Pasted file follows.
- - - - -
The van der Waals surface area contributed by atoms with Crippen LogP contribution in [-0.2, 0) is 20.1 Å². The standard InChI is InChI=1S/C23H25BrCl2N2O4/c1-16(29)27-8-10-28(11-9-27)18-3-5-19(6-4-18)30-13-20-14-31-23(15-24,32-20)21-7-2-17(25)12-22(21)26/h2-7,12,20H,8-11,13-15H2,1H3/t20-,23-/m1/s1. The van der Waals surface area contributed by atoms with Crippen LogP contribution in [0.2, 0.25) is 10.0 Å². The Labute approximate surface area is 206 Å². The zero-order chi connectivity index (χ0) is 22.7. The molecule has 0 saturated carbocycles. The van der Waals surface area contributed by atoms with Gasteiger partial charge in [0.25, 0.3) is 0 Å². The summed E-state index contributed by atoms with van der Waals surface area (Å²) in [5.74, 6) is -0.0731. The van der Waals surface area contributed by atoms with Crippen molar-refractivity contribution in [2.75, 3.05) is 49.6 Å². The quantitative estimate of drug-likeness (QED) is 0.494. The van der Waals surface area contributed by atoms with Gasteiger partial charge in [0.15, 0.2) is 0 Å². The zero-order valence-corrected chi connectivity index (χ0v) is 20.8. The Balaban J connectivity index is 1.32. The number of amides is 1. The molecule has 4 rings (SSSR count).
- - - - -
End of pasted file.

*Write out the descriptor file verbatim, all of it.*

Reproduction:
The van der Waals surface area contributed by atoms with Crippen LogP contribution in [-0.2, 0) is 20.1 Å². The standard InChI is InChI=1S/C23H25BrCl2N2O4/c1-16(29)27-8-10-28(11-9-27)18-3-5-19(6-4-18)30-13-20-14-31-23(15-24,32-20)21-7-2-17(25)12-22(21)26/h2-7,12,20H,8-11,13-15H2,1H3/t20-,23-/m1/s1. The van der Waals surface area contributed by atoms with Crippen LogP contribution in [0.2, 0.25) is 10.0 Å². The Labute approximate surface area is 206 Å². The zero-order chi connectivity index (χ0) is 22.7. The molecule has 0 saturated carbocycles. The van der Waals surface area contributed by atoms with Gasteiger partial charge in [0.25, 0.3) is 0 Å². The summed E-state index contributed by atoms with van der Waals surface area (Å²) in [5.74, 6) is -0.0731. The van der Waals surface area contributed by atoms with Crippen molar-refractivity contribution in [2.75, 3.05) is 49.6 Å². The quantitative estimate of drug-likeness (QED) is 0.494. The van der Waals surface area contributed by atoms with Gasteiger partial charge in [0.15, 0.2) is 0 Å². The zero-order valence-corrected chi connectivity index (χ0v) is 20.8. The Balaban J connectivity index is 1.32. The number of amides is 1. The molecule has 4 rings (SSSR count).